Past Research 2003 – 2013

2008 – 2013 Grant Cycle

Future Research Recommendations – At our Second International Research Conference in 2011 we invited conference attendees to come together and identify emerging research needs in the community inclusion arena. This report is a compilation of the research recommendations in six key areas: Vulnerable Populations, Education and Employment, Geographic Information Systems (GIS), Community Engagement and Civic Activity, Intimacy, and Parenting.

  1. A randomized controlled study of peer-delivered supports for persons with co-occurring psychiatric and physical/sensory disabilities.  Working with Liberty Resources, Inc. in Philadelphia, which is one of the nation’s oldest and largest Centers for Independent Living serving people with disabilities, the Collaborative will explore the impact of providing the supports of Certified Peer Specialists for Liberty Resources consumers with both physical/sensory and psychiatric disabilities.
  2. A study of environmental influences on community participation, using Geographic Information System (GIS) technologies.  Continuing the use of GIS technologies from the first five years of the Collaborative’s research activities, investigators will explore the degree to which proximity to a wide range of community resources are predictive of measured levels of community inclusion for a sample of Philadelphians with psychiatric disabilities.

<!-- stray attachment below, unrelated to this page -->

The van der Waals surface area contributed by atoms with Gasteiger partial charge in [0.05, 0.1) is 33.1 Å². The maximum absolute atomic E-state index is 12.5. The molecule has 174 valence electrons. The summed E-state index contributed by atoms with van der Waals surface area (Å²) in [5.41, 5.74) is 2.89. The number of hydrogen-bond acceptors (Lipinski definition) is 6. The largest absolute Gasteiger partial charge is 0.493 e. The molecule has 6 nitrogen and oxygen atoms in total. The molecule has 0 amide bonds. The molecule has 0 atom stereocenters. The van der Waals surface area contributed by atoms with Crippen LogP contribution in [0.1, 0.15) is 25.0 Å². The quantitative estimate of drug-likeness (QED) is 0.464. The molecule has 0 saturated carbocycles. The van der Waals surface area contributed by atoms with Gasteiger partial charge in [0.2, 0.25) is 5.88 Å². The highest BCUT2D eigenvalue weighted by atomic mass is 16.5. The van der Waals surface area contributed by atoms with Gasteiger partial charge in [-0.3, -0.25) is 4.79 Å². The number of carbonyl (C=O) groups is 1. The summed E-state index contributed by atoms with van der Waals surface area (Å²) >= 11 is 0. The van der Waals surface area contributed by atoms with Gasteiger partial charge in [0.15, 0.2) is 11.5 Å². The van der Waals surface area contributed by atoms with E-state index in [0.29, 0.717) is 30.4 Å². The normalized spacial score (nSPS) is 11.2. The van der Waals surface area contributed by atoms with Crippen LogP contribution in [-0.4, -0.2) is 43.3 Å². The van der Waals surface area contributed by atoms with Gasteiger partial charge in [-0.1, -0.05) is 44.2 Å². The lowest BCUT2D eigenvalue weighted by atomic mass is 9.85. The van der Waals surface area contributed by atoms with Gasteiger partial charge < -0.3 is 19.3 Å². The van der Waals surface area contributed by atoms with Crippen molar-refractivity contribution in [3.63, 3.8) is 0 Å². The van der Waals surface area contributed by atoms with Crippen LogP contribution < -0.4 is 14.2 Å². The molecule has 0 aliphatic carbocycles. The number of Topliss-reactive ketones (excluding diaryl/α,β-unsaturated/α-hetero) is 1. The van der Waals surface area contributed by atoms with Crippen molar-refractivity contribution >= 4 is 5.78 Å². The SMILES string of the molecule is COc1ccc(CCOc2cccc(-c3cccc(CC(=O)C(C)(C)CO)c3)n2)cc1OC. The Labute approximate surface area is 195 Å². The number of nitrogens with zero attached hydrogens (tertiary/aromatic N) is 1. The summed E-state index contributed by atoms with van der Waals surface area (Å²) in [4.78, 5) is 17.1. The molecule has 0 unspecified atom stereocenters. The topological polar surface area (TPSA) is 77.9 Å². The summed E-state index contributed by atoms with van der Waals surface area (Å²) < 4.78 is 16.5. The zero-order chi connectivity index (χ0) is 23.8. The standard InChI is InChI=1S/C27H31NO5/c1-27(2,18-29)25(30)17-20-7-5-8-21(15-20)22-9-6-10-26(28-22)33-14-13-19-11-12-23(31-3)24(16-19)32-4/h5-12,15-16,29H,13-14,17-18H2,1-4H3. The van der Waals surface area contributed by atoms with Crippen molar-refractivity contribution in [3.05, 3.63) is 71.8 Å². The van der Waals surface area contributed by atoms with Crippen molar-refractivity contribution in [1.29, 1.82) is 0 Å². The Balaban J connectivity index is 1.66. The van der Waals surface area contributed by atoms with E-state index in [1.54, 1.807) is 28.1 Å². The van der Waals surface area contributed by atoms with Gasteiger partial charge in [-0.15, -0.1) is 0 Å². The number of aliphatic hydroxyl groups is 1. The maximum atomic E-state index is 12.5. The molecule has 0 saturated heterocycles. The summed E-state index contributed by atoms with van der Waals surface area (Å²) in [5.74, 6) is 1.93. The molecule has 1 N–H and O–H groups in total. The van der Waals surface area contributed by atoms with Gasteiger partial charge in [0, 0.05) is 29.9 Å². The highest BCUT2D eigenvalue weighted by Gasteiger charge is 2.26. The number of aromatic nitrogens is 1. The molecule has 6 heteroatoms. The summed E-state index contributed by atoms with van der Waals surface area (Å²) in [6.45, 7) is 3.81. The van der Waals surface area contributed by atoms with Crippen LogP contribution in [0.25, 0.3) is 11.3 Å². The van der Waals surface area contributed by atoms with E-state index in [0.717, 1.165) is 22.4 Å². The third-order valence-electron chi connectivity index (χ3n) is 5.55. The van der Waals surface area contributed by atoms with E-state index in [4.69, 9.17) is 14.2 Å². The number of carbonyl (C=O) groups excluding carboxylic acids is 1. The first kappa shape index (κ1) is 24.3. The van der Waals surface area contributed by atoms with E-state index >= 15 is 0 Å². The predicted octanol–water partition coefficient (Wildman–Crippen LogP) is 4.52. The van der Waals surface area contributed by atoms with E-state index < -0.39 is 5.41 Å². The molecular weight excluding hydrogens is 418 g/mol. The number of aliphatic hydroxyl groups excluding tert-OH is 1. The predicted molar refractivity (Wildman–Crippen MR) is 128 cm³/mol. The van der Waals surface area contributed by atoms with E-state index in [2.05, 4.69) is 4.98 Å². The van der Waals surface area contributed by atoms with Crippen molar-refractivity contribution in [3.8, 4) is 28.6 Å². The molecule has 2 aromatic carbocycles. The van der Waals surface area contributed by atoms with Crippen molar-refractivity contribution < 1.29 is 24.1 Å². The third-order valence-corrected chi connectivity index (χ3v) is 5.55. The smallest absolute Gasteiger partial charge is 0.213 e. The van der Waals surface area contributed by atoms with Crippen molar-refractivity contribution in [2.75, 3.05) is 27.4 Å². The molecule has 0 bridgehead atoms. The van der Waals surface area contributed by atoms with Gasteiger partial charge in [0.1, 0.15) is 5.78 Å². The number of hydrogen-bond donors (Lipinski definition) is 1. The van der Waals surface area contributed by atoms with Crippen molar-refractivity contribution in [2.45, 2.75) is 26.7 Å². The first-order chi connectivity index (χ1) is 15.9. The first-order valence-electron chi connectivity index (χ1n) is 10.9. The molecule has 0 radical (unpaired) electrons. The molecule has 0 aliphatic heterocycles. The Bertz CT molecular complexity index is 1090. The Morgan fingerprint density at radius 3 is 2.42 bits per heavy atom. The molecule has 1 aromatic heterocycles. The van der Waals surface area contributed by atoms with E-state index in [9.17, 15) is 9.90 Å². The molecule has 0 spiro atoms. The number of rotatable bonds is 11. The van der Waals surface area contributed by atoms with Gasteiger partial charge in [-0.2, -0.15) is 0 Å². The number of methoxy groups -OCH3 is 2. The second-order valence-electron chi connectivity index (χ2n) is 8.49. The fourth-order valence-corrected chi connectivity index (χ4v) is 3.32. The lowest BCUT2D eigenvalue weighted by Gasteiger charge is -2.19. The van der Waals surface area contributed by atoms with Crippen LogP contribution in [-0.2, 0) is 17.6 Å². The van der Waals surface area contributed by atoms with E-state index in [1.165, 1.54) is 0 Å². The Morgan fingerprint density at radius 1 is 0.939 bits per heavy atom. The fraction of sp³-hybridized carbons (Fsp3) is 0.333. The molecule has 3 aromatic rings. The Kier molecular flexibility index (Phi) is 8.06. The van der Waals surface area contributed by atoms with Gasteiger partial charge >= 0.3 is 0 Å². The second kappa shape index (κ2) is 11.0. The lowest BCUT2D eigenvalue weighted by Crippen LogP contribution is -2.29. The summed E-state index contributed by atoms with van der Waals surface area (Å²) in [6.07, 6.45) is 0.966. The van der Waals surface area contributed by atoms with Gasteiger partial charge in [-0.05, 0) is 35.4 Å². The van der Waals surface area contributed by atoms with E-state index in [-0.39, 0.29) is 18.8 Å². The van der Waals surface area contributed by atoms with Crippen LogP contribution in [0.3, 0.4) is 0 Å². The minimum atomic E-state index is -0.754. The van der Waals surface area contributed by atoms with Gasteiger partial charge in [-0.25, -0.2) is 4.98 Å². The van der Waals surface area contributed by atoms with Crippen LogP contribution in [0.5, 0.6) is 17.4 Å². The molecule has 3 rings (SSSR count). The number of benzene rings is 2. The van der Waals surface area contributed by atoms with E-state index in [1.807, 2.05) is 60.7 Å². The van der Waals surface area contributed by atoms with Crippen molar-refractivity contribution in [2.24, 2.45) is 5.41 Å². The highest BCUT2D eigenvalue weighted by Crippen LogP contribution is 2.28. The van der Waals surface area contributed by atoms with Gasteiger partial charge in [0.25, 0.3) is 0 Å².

3. A randomized, controlled, multisite trial of the effectiveness of supported education for postsecondary students with psychiatric disabilities.  Working with a network of supported education programs funded by the State of New Jersey’s Office of Mental Health, the study offers a unique opportunity to assess the degree to which supported education programs can be effective in assisting students to complete their studies in a satisfactory manner.
  4. A randomized controlled trial assessing the impact of self-directed care, within a Medicaid-funding environment, on participation and community living.  Working with a selected sample of Medicaid clients in Delaware County (PA) served by Magellen Mental Health Systems, the study assesses the impact of placing primary control over the expenditure of Medicaid mental health funds in the hands of consumers, who will be assisted by specially training peer specialist personnel.

    Related Publications:

    • Snethen, G., Bilger, A., Maula, E. C., & Salzer, M. S. (2016). Exploring Personal Medicine as Part of Self-Directed Care: Expanding Perspectives on Medical Necessity. Psychiatric Services.
  5. A randomized, controlled trial of an ‘inoculation against discrimination’ training intervention for African Americans with psychiatric disabilities.  Experiences of daily race related stressors have a profound impact on the mental health status of African American (AA) clients with severe psychiatric disorders. Working with a local community mental health center, investigators are implementing an RCT to assess the effectiveness of Stress Inoculation Training (SIT) for AA clients to improve their coping skills with daily discriminatory stressors encountered, and consequently, improve their psychiatric symptoms.